The times that I feel the most valued as a CEO at Providence are when I spend an hour or two with a team and listen to what they are doing and try to give them feedback, as a peer. I also think about times when I lead all-staff meetings, but I talk about the greatness of people out in the audience, acknowledging them by name and telling their peers how they made a difference for a member or a teammate. Leadership is about inspiration. It’s about appealing to people’s hearts and not their wallets, and it also requires you to be fairly vulnerable. I can think of many times when I’ve been in front of a group of people and really started to cry about something that touched me.

Leadership is about inspiration. It’s about appealing to people’s hearts and not their wallets, and it also requires you to be fairly vulnerable. – Dr. Jack Friedman

You also have to remove fear from any organization. Fear comes when people feel that if they try something that doesn’t work, then they’re going to be punished. You can’t punish people. You learn from your failures. You hope you don’t make the same mistake two or three times, but you learn from them. Those are all learning opportunities, so wiping fear out of an organization is really important. A CEO can do that by being very self-effacing and poking a lot of fun at him or herself. I do that a lot here, and I think it’s helped create a culture of trust. The most important thing in any team is trust, and you can’t have trust where there is fear.

We recently asked you, as a leader in the field of health administration, to define the term “population health” for us. Can you elaborate on that?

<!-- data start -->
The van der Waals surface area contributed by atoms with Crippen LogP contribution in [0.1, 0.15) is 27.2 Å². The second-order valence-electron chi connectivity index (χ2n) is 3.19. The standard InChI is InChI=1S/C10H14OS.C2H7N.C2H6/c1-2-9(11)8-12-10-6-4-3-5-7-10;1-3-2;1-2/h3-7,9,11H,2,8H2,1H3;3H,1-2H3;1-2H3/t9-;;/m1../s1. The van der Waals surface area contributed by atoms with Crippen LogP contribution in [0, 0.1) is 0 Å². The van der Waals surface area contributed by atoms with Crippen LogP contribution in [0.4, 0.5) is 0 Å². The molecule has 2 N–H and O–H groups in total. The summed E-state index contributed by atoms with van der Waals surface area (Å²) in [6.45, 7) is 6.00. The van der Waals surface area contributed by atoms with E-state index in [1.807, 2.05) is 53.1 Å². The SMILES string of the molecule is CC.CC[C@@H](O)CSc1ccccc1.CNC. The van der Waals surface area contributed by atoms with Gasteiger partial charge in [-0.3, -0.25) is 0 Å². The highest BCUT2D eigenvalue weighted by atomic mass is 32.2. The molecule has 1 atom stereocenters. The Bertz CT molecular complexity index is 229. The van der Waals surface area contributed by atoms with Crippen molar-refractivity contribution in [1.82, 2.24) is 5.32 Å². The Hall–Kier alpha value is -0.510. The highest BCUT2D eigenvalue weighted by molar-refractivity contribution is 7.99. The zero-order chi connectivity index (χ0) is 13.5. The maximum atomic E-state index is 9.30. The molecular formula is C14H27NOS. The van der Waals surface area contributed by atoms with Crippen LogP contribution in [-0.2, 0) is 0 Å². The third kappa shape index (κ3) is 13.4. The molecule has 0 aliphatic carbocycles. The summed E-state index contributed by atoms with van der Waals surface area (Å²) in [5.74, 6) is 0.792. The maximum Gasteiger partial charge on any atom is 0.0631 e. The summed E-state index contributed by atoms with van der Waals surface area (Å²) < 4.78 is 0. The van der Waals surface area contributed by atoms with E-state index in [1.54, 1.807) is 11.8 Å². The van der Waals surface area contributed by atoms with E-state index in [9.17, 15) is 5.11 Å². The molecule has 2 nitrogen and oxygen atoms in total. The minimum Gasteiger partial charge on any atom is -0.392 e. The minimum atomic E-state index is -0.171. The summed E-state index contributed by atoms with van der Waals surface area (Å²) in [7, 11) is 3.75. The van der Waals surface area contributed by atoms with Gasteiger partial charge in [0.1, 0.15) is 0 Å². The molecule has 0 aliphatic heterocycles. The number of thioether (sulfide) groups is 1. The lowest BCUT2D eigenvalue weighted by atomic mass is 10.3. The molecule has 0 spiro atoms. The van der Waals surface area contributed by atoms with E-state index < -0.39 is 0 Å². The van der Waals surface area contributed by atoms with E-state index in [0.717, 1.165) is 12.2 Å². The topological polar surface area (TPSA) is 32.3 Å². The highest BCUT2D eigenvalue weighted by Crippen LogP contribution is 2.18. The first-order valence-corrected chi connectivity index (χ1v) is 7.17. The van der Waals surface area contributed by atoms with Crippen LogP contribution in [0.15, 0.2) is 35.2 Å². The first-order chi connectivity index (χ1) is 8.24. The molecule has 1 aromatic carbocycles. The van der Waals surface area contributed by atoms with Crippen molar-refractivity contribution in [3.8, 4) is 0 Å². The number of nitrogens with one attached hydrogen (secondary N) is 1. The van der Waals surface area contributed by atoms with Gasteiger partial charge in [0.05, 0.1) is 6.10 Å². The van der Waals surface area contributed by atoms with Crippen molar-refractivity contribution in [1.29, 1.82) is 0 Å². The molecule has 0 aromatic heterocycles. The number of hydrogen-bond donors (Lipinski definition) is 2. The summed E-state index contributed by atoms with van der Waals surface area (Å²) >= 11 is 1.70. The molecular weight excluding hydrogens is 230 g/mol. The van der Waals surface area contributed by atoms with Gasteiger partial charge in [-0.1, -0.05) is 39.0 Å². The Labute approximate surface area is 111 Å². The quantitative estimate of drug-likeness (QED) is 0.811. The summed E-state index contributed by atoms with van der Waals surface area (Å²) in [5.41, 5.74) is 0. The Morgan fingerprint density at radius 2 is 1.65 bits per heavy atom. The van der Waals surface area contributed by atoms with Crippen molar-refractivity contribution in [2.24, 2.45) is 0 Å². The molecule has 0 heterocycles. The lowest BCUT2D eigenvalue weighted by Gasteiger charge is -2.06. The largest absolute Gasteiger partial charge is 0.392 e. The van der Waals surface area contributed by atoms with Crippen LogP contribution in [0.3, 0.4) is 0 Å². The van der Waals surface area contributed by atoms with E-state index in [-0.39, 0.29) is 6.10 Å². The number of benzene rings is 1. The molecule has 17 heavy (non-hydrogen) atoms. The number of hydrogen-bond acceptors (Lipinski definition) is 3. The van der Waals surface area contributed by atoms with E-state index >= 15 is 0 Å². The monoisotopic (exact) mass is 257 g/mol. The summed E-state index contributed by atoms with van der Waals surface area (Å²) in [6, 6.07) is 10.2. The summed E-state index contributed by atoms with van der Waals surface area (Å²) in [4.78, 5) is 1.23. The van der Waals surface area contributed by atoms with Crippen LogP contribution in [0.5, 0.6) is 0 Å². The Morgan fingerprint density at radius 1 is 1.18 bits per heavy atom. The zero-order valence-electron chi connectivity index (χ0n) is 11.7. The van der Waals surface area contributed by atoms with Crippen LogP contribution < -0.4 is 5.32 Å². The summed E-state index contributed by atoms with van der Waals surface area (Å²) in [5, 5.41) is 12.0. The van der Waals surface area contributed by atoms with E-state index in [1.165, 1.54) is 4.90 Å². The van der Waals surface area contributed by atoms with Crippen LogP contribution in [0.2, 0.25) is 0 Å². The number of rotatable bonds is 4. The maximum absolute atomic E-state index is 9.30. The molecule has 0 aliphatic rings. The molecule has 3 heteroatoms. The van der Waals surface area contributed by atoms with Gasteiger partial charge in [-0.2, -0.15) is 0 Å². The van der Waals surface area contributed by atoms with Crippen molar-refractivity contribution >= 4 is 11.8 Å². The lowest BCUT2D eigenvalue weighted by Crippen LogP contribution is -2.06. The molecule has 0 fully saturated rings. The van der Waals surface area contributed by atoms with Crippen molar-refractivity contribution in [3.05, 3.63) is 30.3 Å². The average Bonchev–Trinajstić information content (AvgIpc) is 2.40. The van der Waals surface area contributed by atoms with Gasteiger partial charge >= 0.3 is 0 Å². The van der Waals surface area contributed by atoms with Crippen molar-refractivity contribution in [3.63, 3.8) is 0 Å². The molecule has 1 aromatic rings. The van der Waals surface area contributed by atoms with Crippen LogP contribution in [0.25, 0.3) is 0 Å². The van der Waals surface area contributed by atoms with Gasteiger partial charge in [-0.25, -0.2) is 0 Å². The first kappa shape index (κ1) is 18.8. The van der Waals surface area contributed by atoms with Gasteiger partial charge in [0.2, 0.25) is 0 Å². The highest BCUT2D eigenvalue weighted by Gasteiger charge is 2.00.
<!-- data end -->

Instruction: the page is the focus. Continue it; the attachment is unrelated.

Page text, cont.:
Population health is, in its essence, doing the most good for the most people at the lowest cost. It’s recognition that spending money inside of health care is not necessarily where you get the best bang for your buck. I say often to my team that it’s criminal in America that we’re spending 17.5 percent of our GDP on health care when we’re spending less than 4 percent on public education. That’s a criminal act, and we have to take accountability for it. The best thing that we can do is take five points of health care GDP — which, by the way, is a trillion dollars — and redeploy that into the education system, into better housing, into secure food and all the things that a population needs at its core to be healthy. It has nothing to do with money inside the health care system. We’re already spending way too much and getting way too little for it.

In your definition, you talk about the necessity of public and private collaborations. Can you expand on that?

A big part of this is to acknowledge that government and other institutions probably have a larger role in promoting the public’s health — whether that’s community health care workers that we deploy, welfare officers who are out in the field helping fragile families with resources, improving the quality of our parks so that children have a place to go and be safe, promoting anti-smoking campaigns to reduce incidents of tobacco use — all of this requires an investment in the public good.

I’m actually about to visit Cuba to see how they’ve organized their health care system. What I understand is that they actually try to build their system around a community of people, and they make a tremendous effort in educating young people early about the importance of physical exercise. They actually do physical exercise at school. We don’t fund that anymore, so there’s a whole bunch of work that needs to be done in lifestyle management and poverty reduction that will improve population health. Doing any more MRIs is the last thing we should be doing, yet that’s what we do in America because it moves money around.

I hope this new interest lights some people up. The best thing that could happen is that we would significantly reduce our health care spending so we can keep that money and give it away to our children.

Read about more of Len’s Friends.